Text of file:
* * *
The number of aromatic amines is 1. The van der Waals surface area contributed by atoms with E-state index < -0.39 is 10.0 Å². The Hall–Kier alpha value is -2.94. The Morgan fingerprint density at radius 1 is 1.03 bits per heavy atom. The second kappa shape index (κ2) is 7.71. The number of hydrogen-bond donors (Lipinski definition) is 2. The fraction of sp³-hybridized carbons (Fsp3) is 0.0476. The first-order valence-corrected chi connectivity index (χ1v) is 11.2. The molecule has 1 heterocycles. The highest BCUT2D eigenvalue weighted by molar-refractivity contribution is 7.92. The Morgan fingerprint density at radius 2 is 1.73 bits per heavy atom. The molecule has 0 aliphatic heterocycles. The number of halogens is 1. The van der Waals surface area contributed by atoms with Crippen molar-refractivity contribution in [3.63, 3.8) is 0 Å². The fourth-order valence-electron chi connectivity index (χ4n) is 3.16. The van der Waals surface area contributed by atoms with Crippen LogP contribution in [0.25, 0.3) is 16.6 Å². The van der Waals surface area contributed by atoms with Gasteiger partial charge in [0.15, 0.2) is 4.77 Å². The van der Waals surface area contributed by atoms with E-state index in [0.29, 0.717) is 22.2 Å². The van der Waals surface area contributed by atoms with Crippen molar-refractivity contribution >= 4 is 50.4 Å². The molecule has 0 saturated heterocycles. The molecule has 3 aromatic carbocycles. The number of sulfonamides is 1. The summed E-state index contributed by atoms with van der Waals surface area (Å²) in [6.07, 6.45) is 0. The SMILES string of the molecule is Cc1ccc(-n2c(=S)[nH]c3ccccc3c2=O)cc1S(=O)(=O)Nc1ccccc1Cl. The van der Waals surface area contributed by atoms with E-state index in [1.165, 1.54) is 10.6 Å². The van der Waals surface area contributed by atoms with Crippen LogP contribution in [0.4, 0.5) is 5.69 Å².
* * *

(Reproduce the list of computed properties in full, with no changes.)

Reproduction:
The number of aromatic amines is 1. The van der Waals surface area contributed by atoms with E-state index < -0.39 is 10.0 Å². The Hall–Kier alpha value is -2.94. The Morgan fingerprint density at radius 1 is 1.03 bits per heavy atom. The second kappa shape index (κ2) is 7.71. The number of hydrogen-bond donors (Lipinski definition) is 2. The fraction of sp³-hybridized carbons (Fsp3) is 0.0476. The first-order valence-corrected chi connectivity index (χ1v) is 11.2. The molecule has 1 heterocycles. The highest BCUT2D eigenvalue weighted by molar-refractivity contribution is 7.92. The Morgan fingerprint density at radius 2 is 1.73 bits per heavy atom. The molecule has 0 aliphatic heterocycles. The number of halogens is 1. The van der Waals surface area contributed by atoms with Crippen molar-refractivity contribution in [3.63, 3.8) is 0 Å². The fourth-order valence-electron chi connectivity index (χ4n) is 3.16. The van der Waals surface area contributed by atoms with Crippen LogP contribution in [0.25, 0.3) is 16.6 Å². The van der Waals surface area contributed by atoms with Gasteiger partial charge in [0.15, 0.2) is 4.77 Å². The van der Waals surface area contributed by atoms with E-state index in [0.29, 0.717) is 22.2 Å². The van der Waals surface area contributed by atoms with Crippen molar-refractivity contribution >= 4 is 50.4 Å². The molecule has 0 saturated heterocycles. The molecule has 3 aromatic carbocycles. The number of sulfonamides is 1. The summed E-state index contributed by atoms with van der Waals surface area (Å²) in [6.07, 6.45) is 0. The SMILES string of the molecule is Cc1ccc(-n2c(=S)[nH]c3ccccc3c2=O)cc1S(=O)(=O)Nc1ccccc1Cl. The van der Waals surface area contributed by atoms with E-state index in [1.165, 1.54) is 10.6 Å². The van der Waals surface area contributed by atoms with Crippen LogP contribution in [0.4, 0.5) is 5.69 Å².